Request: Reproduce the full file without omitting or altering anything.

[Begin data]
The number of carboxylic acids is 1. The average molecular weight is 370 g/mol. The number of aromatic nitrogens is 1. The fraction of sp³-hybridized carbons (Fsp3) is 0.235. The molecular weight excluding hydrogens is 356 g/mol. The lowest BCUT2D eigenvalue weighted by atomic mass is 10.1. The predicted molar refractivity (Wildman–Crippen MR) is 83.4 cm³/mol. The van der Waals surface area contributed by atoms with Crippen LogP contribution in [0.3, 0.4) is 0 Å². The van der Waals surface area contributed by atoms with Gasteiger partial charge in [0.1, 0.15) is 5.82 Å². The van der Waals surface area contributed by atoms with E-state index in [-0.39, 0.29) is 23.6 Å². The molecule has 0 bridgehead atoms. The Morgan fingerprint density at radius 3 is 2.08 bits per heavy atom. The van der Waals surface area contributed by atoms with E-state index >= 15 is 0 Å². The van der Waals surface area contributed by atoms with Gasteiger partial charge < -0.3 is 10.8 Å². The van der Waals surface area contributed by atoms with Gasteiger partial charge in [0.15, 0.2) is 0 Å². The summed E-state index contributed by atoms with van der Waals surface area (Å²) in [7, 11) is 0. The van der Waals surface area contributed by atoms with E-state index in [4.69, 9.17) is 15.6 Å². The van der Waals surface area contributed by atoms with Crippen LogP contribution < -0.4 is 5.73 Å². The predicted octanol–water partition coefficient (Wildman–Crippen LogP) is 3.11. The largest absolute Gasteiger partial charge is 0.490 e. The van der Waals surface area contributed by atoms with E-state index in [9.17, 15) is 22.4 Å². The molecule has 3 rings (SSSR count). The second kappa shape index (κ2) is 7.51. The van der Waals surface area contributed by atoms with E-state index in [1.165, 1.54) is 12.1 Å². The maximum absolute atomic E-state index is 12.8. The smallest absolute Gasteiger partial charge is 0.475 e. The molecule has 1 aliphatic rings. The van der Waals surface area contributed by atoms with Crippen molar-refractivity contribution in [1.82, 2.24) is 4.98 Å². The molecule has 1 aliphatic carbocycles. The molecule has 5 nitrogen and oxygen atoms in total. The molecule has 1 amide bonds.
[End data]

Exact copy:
The number of carboxylic acids is 1. The average molecular weight is 370 g/mol. The number of aromatic nitrogens is 1. The fraction of sp³-hybridized carbons (Fsp3) is 0.235. The molecular weight excluding hydrogens is 356 g/mol. The lowest BCUT2D eigenvalue weighted by atomic mass is 10.1. The predicted molar refractivity (Wildman–Crippen MR) is 83.4 cm³/mol. The van der Waals surface area contributed by atoms with Crippen LogP contribution in [0.3, 0.4) is 0 Å². The van der Waals surface area contributed by atoms with Gasteiger partial charge in [0.1, 0.15) is 5.82 Å². The van der Waals surface area contributed by atoms with E-state index in [-0.39, 0.29) is 23.6 Å². The molecule has 0 bridgehead atoms. The Morgan fingerprint density at radius 3 is 2.08 bits per heavy atom. The van der Waals surface area contributed by atoms with E-state index >= 15 is 0 Å². The van der Waals surface area contributed by atoms with Gasteiger partial charge < -0.3 is 10.8 Å². The van der Waals surface area contributed by atoms with Gasteiger partial charge in [0.15, 0.2) is 0 Å². The summed E-state index contributed by atoms with van der Waals surface area (Å²) in [7, 11) is 0. The van der Waals surface area contributed by atoms with E-state index in [4.69, 9.17) is 15.6 Å². The van der Waals surface area contributed by atoms with Crippen LogP contribution < -0.4 is 5.73 Å². The predicted octanol–water partition coefficient (Wildman–Crippen LogP) is 3.11. The largest absolute Gasteiger partial charge is 0.490 e. The van der Waals surface area contributed by atoms with E-state index in [9.17, 15) is 22.4 Å². The molecule has 3 rings (SSSR count). The second kappa shape index (κ2) is 7.51. The van der Waals surface area contributed by atoms with E-state index in [1.165, 1.54) is 12.1 Å². The maximum absolute atomic E-state index is 12.8. The smallest absolute Gasteiger partial charge is 0.475 e. The molecule has 1 aliphatic rings. The van der Waals surface area contributed by atoms with Crippen molar-refractivity contribution in [1.82, 2.24) is 4.98 Å². The molecule has 1 aliphatic carbocycles. The molecule has 5 nitrogen and oxygen atoms in total. The molecule has 1 amide bonds.